Saturday, September 20, 2008


Still injured. That's unchanged from the last post - I don't have any update except that the splint is still on the wrist, and I've not been on the bike for 2 weeks.

That being said, I've had to consider alternatives. I've mainly tried to just take some time off, which is always hard to do. But I'm hoping to use the opportunity to build a good off-season program so that when I am able to be on the bike again, I can have a plan. This will involve both time on the bike (long, base miles) and weights. I have not done weights for many years, since my college crew days in fact. But given my goals of improving my sprinting next year, this is critical.

There are a variety of ways to approach this, but many people I know of are using the Russian Kettlebells approach (kettlebell pictured above). More on this later, but I have to actually pick up the kettelbells for the program, and until the wrist heals I can't do that. But until then, I am hoping to start w/ a standard weight program next week.

The real upside w/ all of this is that I have real time to spend with the family. The commitments of racing and training can be demanding, and I do feel like this time off brings the equation back into balance a little bit. I have time to go on hikes, and I'm actually thinking of getting a bike trailer to take Jack around in - I think he's old enough now.

Sunday, September 14, 2008

Injury Time Out

With the continuing wrist injury keeping me off the bike, I've been thinking about the disabled list. All sports have a disabled list - football, basketball, baseball - they all have athletes who miss a game, a week, a month, etc. Tom Brady is out for the Pat's whole season, Albert Pujols is being encouraged to just end his season for some surgery for his injuries, and the list goes on. Soccer players everywhere seem to be injured every minute or two, but they get up when it's clear no penalty will be called.

Cycling seems to have its share of injuries like any sport, but they tend toward being much more dramatic. Everyone knows Lance's story - it's about as dramatic as they come. Now that I'm stuck on the trainer in the garage (2 or 3 months earlier than planned), I'm watching old Greg LeMond races on DVD. LeMond almost died in a hunting accident in 1986 after his 1st Tour win, and it took him 3 years to come back fully.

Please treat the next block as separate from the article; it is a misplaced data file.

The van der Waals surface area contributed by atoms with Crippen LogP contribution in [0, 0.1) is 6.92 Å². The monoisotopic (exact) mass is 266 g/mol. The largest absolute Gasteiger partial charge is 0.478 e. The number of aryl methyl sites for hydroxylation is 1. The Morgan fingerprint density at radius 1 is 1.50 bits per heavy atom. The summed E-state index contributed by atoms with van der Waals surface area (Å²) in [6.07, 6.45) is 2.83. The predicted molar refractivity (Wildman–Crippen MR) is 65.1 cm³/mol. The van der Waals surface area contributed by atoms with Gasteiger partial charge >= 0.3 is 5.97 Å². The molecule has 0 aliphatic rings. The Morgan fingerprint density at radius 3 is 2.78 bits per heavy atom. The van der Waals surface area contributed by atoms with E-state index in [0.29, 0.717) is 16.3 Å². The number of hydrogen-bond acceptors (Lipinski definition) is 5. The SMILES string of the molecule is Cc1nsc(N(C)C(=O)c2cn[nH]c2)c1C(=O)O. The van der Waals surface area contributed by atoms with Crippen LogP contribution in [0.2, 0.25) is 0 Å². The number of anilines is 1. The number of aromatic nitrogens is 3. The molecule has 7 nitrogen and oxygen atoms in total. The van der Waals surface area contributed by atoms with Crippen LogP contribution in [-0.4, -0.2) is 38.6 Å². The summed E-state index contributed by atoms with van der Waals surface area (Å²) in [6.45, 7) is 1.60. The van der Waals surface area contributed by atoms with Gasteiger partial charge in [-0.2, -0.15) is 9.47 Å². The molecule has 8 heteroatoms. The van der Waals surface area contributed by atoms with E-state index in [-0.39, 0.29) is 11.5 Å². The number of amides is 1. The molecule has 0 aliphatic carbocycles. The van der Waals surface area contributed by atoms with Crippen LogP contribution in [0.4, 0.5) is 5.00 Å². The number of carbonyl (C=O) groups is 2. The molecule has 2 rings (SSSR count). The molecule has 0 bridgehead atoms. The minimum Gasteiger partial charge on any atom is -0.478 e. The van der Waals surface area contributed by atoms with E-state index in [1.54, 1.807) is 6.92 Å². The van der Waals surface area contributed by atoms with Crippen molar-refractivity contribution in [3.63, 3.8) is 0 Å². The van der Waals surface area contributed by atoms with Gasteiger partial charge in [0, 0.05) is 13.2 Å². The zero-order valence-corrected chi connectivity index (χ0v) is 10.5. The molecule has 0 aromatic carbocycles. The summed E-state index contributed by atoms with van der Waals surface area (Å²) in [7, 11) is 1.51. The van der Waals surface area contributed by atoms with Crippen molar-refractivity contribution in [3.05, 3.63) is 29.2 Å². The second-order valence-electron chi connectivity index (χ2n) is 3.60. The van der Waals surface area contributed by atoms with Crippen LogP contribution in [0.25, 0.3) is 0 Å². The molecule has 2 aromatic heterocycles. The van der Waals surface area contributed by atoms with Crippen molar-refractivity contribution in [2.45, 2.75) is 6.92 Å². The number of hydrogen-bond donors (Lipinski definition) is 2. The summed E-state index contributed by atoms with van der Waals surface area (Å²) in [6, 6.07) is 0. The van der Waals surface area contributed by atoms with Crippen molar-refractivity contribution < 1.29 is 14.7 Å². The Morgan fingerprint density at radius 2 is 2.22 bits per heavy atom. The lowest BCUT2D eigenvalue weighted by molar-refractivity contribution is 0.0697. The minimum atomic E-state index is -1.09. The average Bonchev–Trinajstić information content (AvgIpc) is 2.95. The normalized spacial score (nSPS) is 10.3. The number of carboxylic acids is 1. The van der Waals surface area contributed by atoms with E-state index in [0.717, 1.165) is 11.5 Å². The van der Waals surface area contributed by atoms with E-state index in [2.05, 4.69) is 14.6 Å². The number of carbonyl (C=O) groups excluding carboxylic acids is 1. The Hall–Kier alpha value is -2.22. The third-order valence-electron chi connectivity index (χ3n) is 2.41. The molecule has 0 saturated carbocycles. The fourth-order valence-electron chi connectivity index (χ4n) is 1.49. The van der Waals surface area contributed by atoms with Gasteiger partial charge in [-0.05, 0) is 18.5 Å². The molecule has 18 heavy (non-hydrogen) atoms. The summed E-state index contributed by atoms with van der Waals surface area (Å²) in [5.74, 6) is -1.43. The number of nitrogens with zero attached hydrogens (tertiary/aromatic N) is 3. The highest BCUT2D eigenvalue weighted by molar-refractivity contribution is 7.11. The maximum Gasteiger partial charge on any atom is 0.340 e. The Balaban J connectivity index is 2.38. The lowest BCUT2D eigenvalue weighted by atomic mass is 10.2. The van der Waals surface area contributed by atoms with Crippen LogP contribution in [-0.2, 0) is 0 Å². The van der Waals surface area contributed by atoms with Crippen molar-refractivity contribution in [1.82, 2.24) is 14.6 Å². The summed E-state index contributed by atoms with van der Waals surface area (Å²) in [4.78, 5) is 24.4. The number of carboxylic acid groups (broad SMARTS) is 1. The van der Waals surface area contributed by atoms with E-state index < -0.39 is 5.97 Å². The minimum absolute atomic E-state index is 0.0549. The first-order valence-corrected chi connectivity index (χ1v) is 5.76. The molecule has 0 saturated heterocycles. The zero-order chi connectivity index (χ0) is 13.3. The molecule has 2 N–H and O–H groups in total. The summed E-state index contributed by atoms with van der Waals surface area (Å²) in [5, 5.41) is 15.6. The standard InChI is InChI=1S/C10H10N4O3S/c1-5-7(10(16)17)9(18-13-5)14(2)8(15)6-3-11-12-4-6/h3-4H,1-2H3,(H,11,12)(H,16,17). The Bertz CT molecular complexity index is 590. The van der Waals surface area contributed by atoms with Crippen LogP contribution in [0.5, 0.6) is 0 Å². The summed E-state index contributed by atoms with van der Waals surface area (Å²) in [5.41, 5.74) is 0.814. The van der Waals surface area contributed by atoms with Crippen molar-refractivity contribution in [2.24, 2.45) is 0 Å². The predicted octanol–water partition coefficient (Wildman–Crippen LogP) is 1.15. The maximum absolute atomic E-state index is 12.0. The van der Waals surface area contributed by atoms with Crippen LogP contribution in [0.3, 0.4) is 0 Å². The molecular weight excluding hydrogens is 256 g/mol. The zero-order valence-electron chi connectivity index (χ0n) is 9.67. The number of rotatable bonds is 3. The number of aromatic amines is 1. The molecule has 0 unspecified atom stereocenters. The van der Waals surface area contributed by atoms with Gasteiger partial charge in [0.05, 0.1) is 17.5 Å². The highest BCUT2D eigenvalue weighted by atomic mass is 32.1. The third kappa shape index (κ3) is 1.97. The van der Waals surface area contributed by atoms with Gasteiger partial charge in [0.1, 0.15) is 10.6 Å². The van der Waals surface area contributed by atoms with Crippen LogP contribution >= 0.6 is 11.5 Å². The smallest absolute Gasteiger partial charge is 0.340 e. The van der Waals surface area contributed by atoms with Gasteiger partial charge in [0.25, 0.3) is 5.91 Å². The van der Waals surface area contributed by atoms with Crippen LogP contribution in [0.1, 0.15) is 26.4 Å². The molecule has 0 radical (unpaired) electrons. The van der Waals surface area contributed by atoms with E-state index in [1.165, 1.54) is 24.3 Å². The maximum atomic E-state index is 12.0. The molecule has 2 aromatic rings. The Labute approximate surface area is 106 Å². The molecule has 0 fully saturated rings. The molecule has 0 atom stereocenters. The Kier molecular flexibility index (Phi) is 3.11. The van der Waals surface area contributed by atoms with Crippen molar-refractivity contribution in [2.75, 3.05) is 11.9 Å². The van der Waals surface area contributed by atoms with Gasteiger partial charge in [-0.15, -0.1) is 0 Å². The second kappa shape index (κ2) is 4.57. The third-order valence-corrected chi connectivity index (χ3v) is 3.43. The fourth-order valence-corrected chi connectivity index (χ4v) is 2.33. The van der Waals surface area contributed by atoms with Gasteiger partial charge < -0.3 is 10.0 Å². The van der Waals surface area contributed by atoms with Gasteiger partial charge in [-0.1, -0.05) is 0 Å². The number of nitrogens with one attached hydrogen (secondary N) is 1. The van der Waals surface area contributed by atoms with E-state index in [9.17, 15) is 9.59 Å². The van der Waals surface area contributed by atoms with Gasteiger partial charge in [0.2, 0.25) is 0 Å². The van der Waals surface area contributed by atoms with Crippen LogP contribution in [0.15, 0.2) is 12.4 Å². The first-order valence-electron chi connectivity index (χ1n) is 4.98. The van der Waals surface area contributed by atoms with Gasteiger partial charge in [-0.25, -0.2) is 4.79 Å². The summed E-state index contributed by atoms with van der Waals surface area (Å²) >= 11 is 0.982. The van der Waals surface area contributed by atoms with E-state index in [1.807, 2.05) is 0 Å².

Floyd Landis had the decay-by-the-day hip a couple of years ago. Tom Danielson, once thought to be the next coming of Lance and former Lance teammate/protege, saw a whole season derailed by intestinal parasites he picked up from rain-soaked roads in an early season Indonesian race.

Stuart O'Grady, the 2006 winner of Paris-Roubaix, survived one of the most spectacular crashes in Tour history with broken ribs, vertebrae and a punctured lung. His season was over - he didn't race again until the next year.

George Hincapie, another of Lance Armstrong's long-time teammates, missed yet another chance at winning Paris-Roubaix in 2006 when his steering tube snapped mid-race (bike seen above), leaving him holding handlebars that were attached to nothing. Separated shoulder, a couple of months out.

Tyler Hamilton, even if he was a doper extraordinaire at the time, did manage one of the most stunning feats of playing injured in history - he broke a collarbone in the 1st week of the Tour (2003 I think) and completed the race, winning a mountain stage. Enduring the pain led him to grind his teeth so much he needed caps on all of them by the end. Doping can make you faster, but it doesn't take away pain. What he did is just unbelievable...even LA called him a "tough dude".

The list goes on - every year in many races I see bike racers flying into curbs, crashing in a turn, running into the back of a car (Jan Ullrich did that a few years ago). And every year I think to myself - in the [insert professional sports league name here], I doubt they'd play injured like these guys do.

Tuesday, September 9, 2008

Lance v 2.0

Unless you've been in a hole w/ bin Laden for the past day or so, the fact that Lance is planning a return to professional cycling should not be news.